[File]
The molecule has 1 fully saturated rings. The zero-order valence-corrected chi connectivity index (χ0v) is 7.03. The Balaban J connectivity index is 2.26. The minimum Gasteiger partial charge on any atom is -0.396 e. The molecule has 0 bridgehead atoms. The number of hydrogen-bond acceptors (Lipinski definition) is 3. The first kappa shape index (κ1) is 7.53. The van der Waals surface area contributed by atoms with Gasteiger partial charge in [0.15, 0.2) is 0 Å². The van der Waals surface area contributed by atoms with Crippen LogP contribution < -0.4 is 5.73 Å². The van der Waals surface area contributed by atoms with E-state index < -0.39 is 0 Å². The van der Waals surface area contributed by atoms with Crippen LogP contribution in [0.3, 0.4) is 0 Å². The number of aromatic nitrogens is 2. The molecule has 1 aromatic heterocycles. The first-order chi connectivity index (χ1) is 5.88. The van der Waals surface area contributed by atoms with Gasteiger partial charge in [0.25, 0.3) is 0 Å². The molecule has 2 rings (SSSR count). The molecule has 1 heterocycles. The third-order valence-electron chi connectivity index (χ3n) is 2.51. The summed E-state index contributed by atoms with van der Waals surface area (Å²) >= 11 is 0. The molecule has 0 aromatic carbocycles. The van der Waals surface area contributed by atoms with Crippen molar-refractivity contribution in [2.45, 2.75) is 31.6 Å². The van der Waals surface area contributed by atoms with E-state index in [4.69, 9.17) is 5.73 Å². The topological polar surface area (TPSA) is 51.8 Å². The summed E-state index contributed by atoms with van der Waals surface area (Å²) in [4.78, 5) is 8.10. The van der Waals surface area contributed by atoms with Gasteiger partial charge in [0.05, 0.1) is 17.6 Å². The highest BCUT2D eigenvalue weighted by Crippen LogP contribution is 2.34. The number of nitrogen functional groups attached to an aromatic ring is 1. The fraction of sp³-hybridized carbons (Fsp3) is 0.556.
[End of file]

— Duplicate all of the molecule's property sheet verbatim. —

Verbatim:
The molecule has 1 fully saturated rings. The zero-order valence-corrected chi connectivity index (χ0v) is 7.03. The Balaban J connectivity index is 2.26. The minimum Gasteiger partial charge on any atom is -0.396 e. The molecule has 0 bridgehead atoms. The number of hydrogen-bond acceptors (Lipinski definition) is 3. The first kappa shape index (κ1) is 7.53. The van der Waals surface area contributed by atoms with Gasteiger partial charge in [0.15, 0.2) is 0 Å². The van der Waals surface area contributed by atoms with Crippen LogP contribution < -0.4 is 5.73 Å². The van der Waals surface area contributed by atoms with E-state index < -0.39 is 0 Å². The van der Waals surface area contributed by atoms with Crippen LogP contribution in [0.3, 0.4) is 0 Å². The number of aromatic nitrogens is 2. The molecule has 1 aromatic heterocycles. The first-order chi connectivity index (χ1) is 5.88. The van der Waals surface area contributed by atoms with Gasteiger partial charge in [0.25, 0.3) is 0 Å². The molecule has 2 rings (SSSR count). The molecule has 1 heterocycles. The third-order valence-electron chi connectivity index (χ3n) is 2.51. The summed E-state index contributed by atoms with van der Waals surface area (Å²) >= 11 is 0. The molecule has 0 aromatic carbocycles. The van der Waals surface area contributed by atoms with Crippen molar-refractivity contribution in [2.45, 2.75) is 31.6 Å². The van der Waals surface area contributed by atoms with E-state index in [4.69, 9.17) is 5.73 Å². The topological polar surface area (TPSA) is 51.8 Å². The summed E-state index contributed by atoms with van der Waals surface area (Å²) in [4.78, 5) is 8.10. The van der Waals surface area contributed by atoms with Gasteiger partial charge in [0.05, 0.1) is 17.6 Å². The highest BCUT2D eigenvalue weighted by Crippen LogP contribution is 2.34. The number of nitrogen functional groups attached to an aromatic ring is 1. The fraction of sp³-hybridized carbons (Fsp3) is 0.556.